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in Corporatism

People are shunning debt and risk globally and it’s Wall Street’s fault

Foolish, Wall Street. Your empire collapsed and then you got bailed out. Since then you’ve resumed your dastardly ways and eschew regulation as if it were a communicable disease. You lobby against Dodd-Frank when you should be thankful it is a watered-down bill, drafted by two congressional members who benefited enormously from your largesse. You unleash your lobbyists like caged beasts upon Congress ready to gut anything and everything that harms your profits. Dare I even mention the powder keg of high speed trading?

When you first got your bailout money you held on to it, refusing to lend it out to small businesses. You refused to help homeowners who are underwater on their mortgages. In essence you refused to help jump start the economy you wrecked and left it to the Federal Reserve Board; which had to entice you even further with quantitative easing, as interest rates were already at zero. Still, the economy remained limping along.

But guess what Wall Street? You’ve created a monster! Eventually bad things trickle up in contrast to the wealth of your voodoo economics that’s supposed to trickle down. If the 99 percent remains hurting long enough, it won’t be long before those in the 1 percent start to feel some of that pain too.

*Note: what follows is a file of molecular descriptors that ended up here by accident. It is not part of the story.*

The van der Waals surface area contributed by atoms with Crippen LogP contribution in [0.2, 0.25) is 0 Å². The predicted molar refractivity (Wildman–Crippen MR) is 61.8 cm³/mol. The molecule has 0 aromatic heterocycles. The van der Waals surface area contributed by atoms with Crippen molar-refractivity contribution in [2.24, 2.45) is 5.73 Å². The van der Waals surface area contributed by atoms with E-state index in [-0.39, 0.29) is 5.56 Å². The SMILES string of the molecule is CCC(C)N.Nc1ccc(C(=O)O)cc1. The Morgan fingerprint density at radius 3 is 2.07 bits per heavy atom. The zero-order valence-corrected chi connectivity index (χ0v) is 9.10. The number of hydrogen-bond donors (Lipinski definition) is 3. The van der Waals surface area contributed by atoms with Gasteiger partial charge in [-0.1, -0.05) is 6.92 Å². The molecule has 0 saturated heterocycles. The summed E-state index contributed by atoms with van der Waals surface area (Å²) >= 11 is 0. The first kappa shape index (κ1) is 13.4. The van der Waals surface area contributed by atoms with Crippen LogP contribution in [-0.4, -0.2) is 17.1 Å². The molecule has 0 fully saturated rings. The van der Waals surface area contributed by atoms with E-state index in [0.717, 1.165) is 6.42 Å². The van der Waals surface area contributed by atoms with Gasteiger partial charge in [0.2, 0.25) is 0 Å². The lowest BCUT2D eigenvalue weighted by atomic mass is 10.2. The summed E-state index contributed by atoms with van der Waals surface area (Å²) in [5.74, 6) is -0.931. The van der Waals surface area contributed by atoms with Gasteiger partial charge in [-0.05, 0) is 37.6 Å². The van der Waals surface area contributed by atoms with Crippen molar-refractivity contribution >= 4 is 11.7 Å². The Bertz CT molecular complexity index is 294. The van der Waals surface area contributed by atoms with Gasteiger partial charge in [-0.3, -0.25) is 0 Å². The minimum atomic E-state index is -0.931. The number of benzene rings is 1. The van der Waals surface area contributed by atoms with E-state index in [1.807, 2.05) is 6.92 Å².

See, this is what you have wrought Jamie Dimon, John Thain et al.

A flight to safety on such a global scale is unprecedented since the end of World War II.

The implications are huge: Shunning debt and spending less can be good for one family’s finances. When hundreds of millions do it together, it can starve the global economy.

No one is investing. Globally the 99 percent has taken billions out of stocks. They are now putting all of their money into savings and are buying bonds. That means less commissions for you stock brokers and financial advisers.

The most shocking thing to me is that no one wants to borrow at all.

…Economists say debt hasn’t fallen in sync like that since the end of World War II. People chose to shed debt even as lenders slashed rates on loans to record lows. In normal times, that would have triggered an avalanche of borrowing.

People are also paying down their credit card debt and not using their credit cards to make new purchases.

Furthermore, spending is way down and that is what truly hurts the economy.

In France, Arnaud Reze has stopped buying coffee at cafes to save money.The Kawabatas in Japan rarely eat out. Glen Oakes in the state of Washington used to take an expensive vacation every year, such as to Disney World in Florida. He stopped five years ago.

Around the globe, in small ways and large, in expanding economies and contracting ones, consumers remain thrifty.

Wall Street and the 1 percent, I hope you realize now that it is not you who drives this economy. It is the global middle class and the working poor. Now you’ve scarred them so badly that spending may not increase for years to come. While living within ones means and being frugal are traits that I applaud; I realize that some amount of spending also creates jobs. Maybe it’s time that Ben Bernanke stops buying your toxic debt and starts doing something that will directly encourage consumer spending.

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